News

Health
9:50 am
Thu January 10, 2013

Florida's A 'High Activity' Flu Area, CDC Says; How You Can Protect Yourself And Others

SEASONAL MISERY: Five percent of Florida hospital admissions are flu cases.
Credit CBS

Flu season has begun with a bang and more than half the states, including Florida, have been classified "high" activity areas by the U. S. Centers for Disease Control.

It's worse than usual, doctors say.

The Miami Herald says five percent of Florida emergency room and clinic visits are by patients with flu symptoms. Two Florida children have died and the last time the state saw such widespread flu was in 2009.

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Haiti Three Years Later: Part IV
6:00 am
Thu January 10, 2013

After The Haiti Earthquake, Fabienne Jean Dances Again

Fabienne Jean sits at home with her prosthetic leg propped up.
Credit Nick Kozak

 

All this week we've been bringing you the story of Fabienne Jean, a dancer who lost her leg in the earthquake in Haiti three years ago. A prosthetic technician from Boston helped Fabienne get a replacement leg.

He hoped to help her recover in other ways too: to start  a business, buy a house and open up a dance studio. 

But none of these things came to pass. Late spring, Fabienne was struggling to find money to take care of her bedridden mother and adopted daughter. 

In the final installment of our series, Jacob Kushner tells us where she is now. 

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Media
5:00 pm
Wed January 9, 2013

Questioning Newtown: FAU Professor Takes Scorn To Suggest Government Faked The Story

SOLE SOURCE: For a brief time after the Newtown school shootings, the only information was given out in official news conferences.
Credit AP

In the national media today, James Tracy is the nutty professor. The whacko professor. The one-man argument for abolishing tenure.

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Haiti Three Years Later: Part III
6:00 am
Wed January 9, 2013

Slideshow: Fabienne Jean, Three Years After The Haiti Earthquake

Fabienne Jean sits contemplative at home.
Nick Kozak

All week long we've been bringing you the story of Fabienne Jean, a dancer who lost her leg in the earthquake in Haiti three years ago this month. 

A prosthetic technician from Boston heard her story and fitted Fabienne with a fake leg. He tried to help Fabienne recover in other ways too. He hatched plans to help her start her business, buy a house and open a dance studio to raise money for Haitian amputees. 

But as reporter Jacob Kushner discovered, Fabienne's recovery has been a slow, frustrating process. 

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Environment
2:00 pm
Tue January 8, 2013

Why Wading Birds Are Getting A Little Less Busy In The Everglades

Nesting numbers of wading birds are considered an important measure of the health of the overall system.
Credit Vlabed/Flickr

Breeding numbers were down for some bird species for the third straight year in a row in the Everglades.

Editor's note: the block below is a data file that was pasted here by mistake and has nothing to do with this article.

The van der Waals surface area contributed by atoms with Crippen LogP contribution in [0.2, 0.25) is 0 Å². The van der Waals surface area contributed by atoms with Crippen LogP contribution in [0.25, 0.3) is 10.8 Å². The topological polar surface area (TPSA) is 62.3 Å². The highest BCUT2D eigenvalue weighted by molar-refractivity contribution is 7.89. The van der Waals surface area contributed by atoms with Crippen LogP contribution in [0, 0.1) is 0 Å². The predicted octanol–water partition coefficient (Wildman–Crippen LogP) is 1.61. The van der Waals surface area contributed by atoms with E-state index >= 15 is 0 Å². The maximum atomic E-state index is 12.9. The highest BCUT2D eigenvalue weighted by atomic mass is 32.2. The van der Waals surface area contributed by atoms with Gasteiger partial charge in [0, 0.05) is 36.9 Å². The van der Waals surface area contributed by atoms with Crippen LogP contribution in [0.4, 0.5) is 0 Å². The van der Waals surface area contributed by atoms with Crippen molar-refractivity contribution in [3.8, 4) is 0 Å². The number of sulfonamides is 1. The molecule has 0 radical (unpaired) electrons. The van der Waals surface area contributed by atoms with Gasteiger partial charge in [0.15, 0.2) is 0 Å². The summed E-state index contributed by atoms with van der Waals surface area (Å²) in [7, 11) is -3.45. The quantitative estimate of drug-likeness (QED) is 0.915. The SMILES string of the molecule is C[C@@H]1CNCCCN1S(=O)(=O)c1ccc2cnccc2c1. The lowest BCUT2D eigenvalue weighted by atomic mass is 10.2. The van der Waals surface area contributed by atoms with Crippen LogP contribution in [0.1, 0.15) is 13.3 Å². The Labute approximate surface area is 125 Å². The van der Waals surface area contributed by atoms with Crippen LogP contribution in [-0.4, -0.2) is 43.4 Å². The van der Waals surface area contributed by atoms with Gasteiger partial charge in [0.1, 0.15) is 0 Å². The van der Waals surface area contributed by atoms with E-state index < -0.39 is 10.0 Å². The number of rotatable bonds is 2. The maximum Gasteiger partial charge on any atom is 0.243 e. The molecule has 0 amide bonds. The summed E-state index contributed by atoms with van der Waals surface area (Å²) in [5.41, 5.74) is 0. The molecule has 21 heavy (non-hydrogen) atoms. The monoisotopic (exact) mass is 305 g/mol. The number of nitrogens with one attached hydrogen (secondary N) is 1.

Nesting numbers for wading birds fell by 38 percent compared to the past decade. That's according to an annual survey compiled by the South Florida Water Management District.

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Florida Lottery
11:00 am
Tue January 8, 2013

A New Look For The Florida Lottery

This new logo was unveiled to celebrate the Florida Lottery's 25th anniversary.
Credit flalottery.com

The Florida Lottery is getting an image makeover to coincide with its 25th anniversary.

An audience of Bright Futures scholarship winners applauded as the new logo was unveiled at Lottery headquarters in Tallahassee.

Lottery leaders showcased the new logo, which prominently features a pink flamingo.

Florida Lottery Secretary Cynthia O’Connell says the redesigned brand should help lure new players.

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Energy
9:00 am
Tue January 8, 2013

Progress Energy's $100-Million Dilemma: Retire Or Repair Crystal River Nuclear Plant

PROBLEM PLANT: The Crystal River nuclear plant in Citrus County has been idle since an accident in 2009. Progress Energy may owe customers $100 million if it doesn't come back on line.
Credit Flaglerlive.com

Still undecided about whether to repair or permanently shut down an idled nuclear-power plant, Progress Energy Florida faces the likelihood of eventually refunding up to $100 million to customers.

The refunds stem from a wide-ranging settlement agreement that Progress reached in early 2012 with representatives of consumers and business groups. Under that settlement, the utility would not have been subject to refunding money if it started repairs on the Crystal River nuclear plant by Dec. 31.

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Environment
7:00 am
Tue January 8, 2013

Why The Everglades National Park Is Handing Out Anti-Vulture Kits

Black vultures sometimes rip the rubber and vinyl parts off of cars.
Credit Brian Henderson/Flickr

Next time you go to the Everglades you'll have the option to pick up an anti-vulture kit.